Novartis is a global healthcare company based in Switzerland with core competencies in pharmaceuticals, eye care (Alcon), and generics (Sandoz). In 2015, Novartis realized $49.4BN in net sales, with 18% of net sales ($8.9BN) in operating expenses for R&D.
Improving Novartis’ Response to Growing Disease Burden Requires R&D Investment and Review of Cold Chain and Manufacturing Processes
Central to the global health climate challenge faced by Novartis is its need for flexibility. Novartis must quickly respond to provide vaccines and pharmaceutical agents when demand fluctuates in the face of disease pandemics. Research, development, and manufacturing budgets for pandemics prove challenging to forecast because global disease burden resulting from climate change is, itself, difficult to ascertain. Fluctuating weather patterns are not expected to lead to occurrences of new disease, but they are very likely to lead to disease proliferation in new geographical areas. Unfortunately, alterations in disease patterns will contribute to the extension of existing health burdens in poor regions and communities hit hardest by communicable disease. To respond adequately, Novartis’ manufacturing processes require flexible capacity to accommodate new product development; for example, for drug-resistant malaria. Moreover, as the geographic regions affected grow, Novartis must ensure its vaccine distribution cold chain remains effectively and sustainably operated. Sustainable cold chain operation could mean, for example, use of energy efficient refrigeration units.
Novartis currently has partnerships with the World Health Organization and other NGOs to support distribution of products like its anti-malarial Coartem. However, a large R&D challenge persists. The pharmaceutical industry’s response to the Ebola, Zika, and H1N1 outbreaks of the past decade depleted firms’ global health R&D budgets. In particular, when cases of H1N1 and Ebola turned out to be less widespread than anticipated, firms like Novartis realized little or no return on R&D investment. Increased climate and global health uncertainty do little to incentivize Novartis to invest in pandemic drug discovery and development.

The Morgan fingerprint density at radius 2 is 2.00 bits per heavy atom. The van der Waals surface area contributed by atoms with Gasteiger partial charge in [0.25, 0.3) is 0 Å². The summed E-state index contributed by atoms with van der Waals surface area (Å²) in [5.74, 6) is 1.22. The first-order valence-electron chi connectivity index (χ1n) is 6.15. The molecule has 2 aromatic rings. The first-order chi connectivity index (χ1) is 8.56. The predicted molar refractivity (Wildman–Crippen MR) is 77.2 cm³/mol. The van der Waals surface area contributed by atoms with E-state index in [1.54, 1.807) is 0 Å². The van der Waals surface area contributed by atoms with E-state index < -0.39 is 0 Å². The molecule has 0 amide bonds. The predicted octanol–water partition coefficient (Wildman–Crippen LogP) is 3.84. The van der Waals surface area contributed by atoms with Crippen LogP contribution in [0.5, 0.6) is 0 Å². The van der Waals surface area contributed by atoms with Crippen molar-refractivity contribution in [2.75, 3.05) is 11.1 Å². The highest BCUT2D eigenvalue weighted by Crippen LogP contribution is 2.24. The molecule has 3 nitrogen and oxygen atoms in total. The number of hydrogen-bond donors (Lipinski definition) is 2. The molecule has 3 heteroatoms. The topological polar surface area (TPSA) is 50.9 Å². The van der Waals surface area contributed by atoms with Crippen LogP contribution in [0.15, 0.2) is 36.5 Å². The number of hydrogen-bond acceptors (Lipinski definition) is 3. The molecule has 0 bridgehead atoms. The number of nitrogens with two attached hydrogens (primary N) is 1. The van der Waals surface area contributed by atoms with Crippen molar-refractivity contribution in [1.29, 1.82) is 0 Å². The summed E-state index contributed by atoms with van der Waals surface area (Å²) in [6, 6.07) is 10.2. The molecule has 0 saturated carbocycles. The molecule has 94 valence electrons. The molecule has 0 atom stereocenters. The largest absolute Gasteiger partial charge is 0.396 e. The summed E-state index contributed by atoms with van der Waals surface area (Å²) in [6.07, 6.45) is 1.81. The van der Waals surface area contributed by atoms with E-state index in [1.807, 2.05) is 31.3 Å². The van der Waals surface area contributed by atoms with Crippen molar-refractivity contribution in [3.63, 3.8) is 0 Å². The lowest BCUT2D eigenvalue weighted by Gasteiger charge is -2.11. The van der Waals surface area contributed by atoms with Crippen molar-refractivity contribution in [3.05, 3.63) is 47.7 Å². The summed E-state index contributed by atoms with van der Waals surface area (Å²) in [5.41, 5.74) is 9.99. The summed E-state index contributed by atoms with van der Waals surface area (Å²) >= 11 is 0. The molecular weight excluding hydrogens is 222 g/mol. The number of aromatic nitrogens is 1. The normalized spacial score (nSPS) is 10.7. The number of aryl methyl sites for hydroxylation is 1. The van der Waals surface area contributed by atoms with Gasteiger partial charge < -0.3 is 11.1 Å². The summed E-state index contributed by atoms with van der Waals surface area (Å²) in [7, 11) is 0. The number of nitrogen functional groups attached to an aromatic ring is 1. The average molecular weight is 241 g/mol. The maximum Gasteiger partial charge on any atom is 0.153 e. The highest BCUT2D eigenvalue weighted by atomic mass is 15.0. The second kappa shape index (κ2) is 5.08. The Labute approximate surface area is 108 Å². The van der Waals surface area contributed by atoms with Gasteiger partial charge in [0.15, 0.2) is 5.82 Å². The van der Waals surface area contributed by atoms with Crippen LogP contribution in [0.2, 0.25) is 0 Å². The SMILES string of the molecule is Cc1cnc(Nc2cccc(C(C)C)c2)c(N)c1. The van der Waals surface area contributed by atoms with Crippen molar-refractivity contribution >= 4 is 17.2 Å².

Sustainable Business Practices Have Been Central to Novartis’ Operations for Years, but More Needs to Be Done to Address Global Health Challenges
Novartis is a leader in the pharmaceutical industry for its approach to sustainable development. While Novartis’ revenues more than doubled between 2000 and 2015, Novartis’ emissions declined over the period. Most of this success is attributable to four factors: (1) reductions in greenhouse gas emissions, (2) responsible water management, (3) use of sustainable packaging, and (4) assessment of the supply chain environmental footprint. Novartis is also one of a handful of pharmaceutical companies that uses a carbon price to assess investment decisions.
Beyond sustainability goals, Novartis consistently demonstrates broader corporate social responsibility goals. Novartis’ Malaria Initiative is one of the industry’s largest access-to-medicine programs, having provided more than 750 million treatments to-date to reduce malaria deaths.
Making Health Part of the Climate Debate: Aligning Incentives
Novartis and other players in the pharmaceutical industry have made commendable progress in supporting sustainable development. However, more needs to be done to prepare for the increased communicable disease burden that accompanies climate change. To this end, Novartis should consider:
Improving collaborations with national and international organizations to understand pandemic models and systems risks. Significant gaps exist in our understanding of the timing, geographic range, and severity of global pandemics. More study and collaboration with NGOs and public health organizations will be required to help Novartis understand and predict disease burden, and to support manufacturing and cold chain operational enhancements.
Partnering with other pharmaceutical and public health entities to share costs. Individual pharmaceutical companies should not be expected to take on the infectious disease response burden alone. Partnerships with biotechnology firms, other pharmaceutical companies, and governments should focus on payment and/or cost sharing agreements that support continued drug discovery and innovation.
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